The Royal Caledonian Curling Club

The Royal Caledonian Curling Club

National Governing Body for Curling in Scotland

From a Campers Perspective

Posted on Wednesday, August 10, 2011 at 9:50am

Well, what can I say! The five days spent at the Galleon Centre and Dolphin house were stuffed to the brim with team building, educational talks and of course curling!

The week began at Dolphin house with team building and the creation of the all important warm up card! (Oh dear!) The following day we were greeted by 5 sheets of gleaming ice which were exceptionally good especially considering the ice was out of season and has been skated on all summer. Monday’s session involved playing a 3 end game carefully observed by the coaches. Following this, we were placed in ability groups with Deanna and Lyall receiving coaching from David Jones and Eilidh and I were placed with Marion Murdoch.

Throughout the week we learnt many new skills and highlighted our faults (which there is a LONG list of!) Stations included split timing, weight control, video analysis and sweeping. Two particular drills deserve a mention:

Communication- David Jones set out to teach us that communication was key, he did this by getting us to play two ends, in the first we weren’t allowed to talk and had to use other means of communication and the second involved being as loud as you possibly could, yelling and bawling up and down the rink. The moral- communication is really important a balance of the two must be found.

Weight Control- Cup curling (in case anyone is unsure) is a game in which you aim to get your stone as close to the cup as possible. However the cup is on the halfway line and playing demands control especially as you cant slide past the hog (or suffer disqualification) This followed by a full length game in my opinion is a great drill for weight control.

The last beneficial experience at the ice rink was that of watching the elite train. Throughout the week, members of the performance squad were taking advantage of rare summer ice. What a better lesson than to observe their training!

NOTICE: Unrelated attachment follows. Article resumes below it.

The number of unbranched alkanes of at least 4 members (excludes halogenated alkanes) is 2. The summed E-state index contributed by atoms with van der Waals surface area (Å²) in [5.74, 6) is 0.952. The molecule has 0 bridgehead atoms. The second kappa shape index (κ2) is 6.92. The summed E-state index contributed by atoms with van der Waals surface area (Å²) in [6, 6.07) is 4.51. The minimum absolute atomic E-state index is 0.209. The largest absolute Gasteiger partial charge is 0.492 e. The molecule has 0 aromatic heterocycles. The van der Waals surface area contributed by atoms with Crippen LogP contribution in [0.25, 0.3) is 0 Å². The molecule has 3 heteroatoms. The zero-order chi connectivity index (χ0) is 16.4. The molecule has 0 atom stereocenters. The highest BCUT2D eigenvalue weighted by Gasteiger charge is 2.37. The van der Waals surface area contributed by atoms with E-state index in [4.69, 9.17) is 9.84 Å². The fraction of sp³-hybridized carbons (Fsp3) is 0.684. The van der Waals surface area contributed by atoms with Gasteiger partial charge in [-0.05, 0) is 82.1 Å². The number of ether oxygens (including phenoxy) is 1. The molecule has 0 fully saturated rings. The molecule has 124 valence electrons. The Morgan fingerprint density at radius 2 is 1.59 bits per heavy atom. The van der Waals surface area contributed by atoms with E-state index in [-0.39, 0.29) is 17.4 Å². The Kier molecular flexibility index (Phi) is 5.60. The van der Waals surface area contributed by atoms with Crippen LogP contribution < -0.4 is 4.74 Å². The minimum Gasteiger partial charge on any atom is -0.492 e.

A BIG thank you to all the coaches- Marion Murdoch, David Jones, Logan Gray, Laura Mutch and Judith McFarlane and also the ice makers. Away from the Galleon yet more was learnt, A visit to Kay’s of Scotland (One of only two curling stone manufacturers in the world) was enlightening and interesting if not a bit repetitive. It was hard to believe that charging £500 per stone was justifiable, until you are taken through the laborious process.

Each day on our return to Dolphin house we were greeted with a wide variety of activities. One of which was mountain biking, this provided an excellent opportunity to take in Culzean’s extensive grounds. A break also came in the form of caving; scrambling up and down rocks and mud- What could be better? I really enjoyed this opportunity as it doesn’t come along everyday and is an entertaining, challenging experience. We were also taken to a nearby river, we worked in threes and together we offload the canoes and set off up stream- the ultimate test of teamwork. The staff at Dolphin house worked really hard and were constantly creating new fun experiences for us to enjoy and yet another BIG thank you!

Two visits I must mention were that of the Royal Club President- Pat Edington and the President of the Ladies Branch-Claire McLaren. It was nice to see them muck in and take part in activities such as caving, mountain biking and canoeing.

On Tuesday night Logan Gray delivered a well received talk on tactics. This definitely helped me to improve and I found myself taking lots of notes, as too did lots of other people. This was followed up by an on ice session demonstrating the importance of considering which handle to use taking into account things like the use of sweepers and the ice characteristics and plan ‘B’. A visit from Nancy Murdoch was also welcomed with her delivering a talk that gave a clear, detailed description of the performance pathway and the different rungs on the ladder. They too deserve recognition, it can’t have been easy to stand up in front of 30 youngsters and deliver presentations as good as theirs.

Wednesday night, where do I start? The instructors and coaches led us off to a lovely beach to take part in “The Great Wellyboot Race.” Unfortunately the sea provided an unlimited supply of water leaving us well and truly soaked. However there was never a possibility of staying dry due to half the obstacle course actually being IN the sea. To add to the challenge we had to complete the course wearing size 12 water filled wellies! This was an opportunity not to be wasted, revenge on the coaches for certain pranks played on us involving fake rats, chess pieces and booby trapped doors, shortly after the race began they too looked like drowned rats! The list of our escapades could go on and on filling three or so pages, but I will stop here and instead assure anyone who is considering going to this camp in the future that it is a great fun filled, action packed week in which you learnt lots and make new friends.

With all those thankyous I have just two more, one to the weather which allowed us to participate in all the planned outdoor activities and the other to our parents who transported us down there in return for a pile of dirty washing on our return!

I for one can hardly wait to get back on the ice and start training with a weeks practice already under my belt, the 12th September is not far away, only 39 days!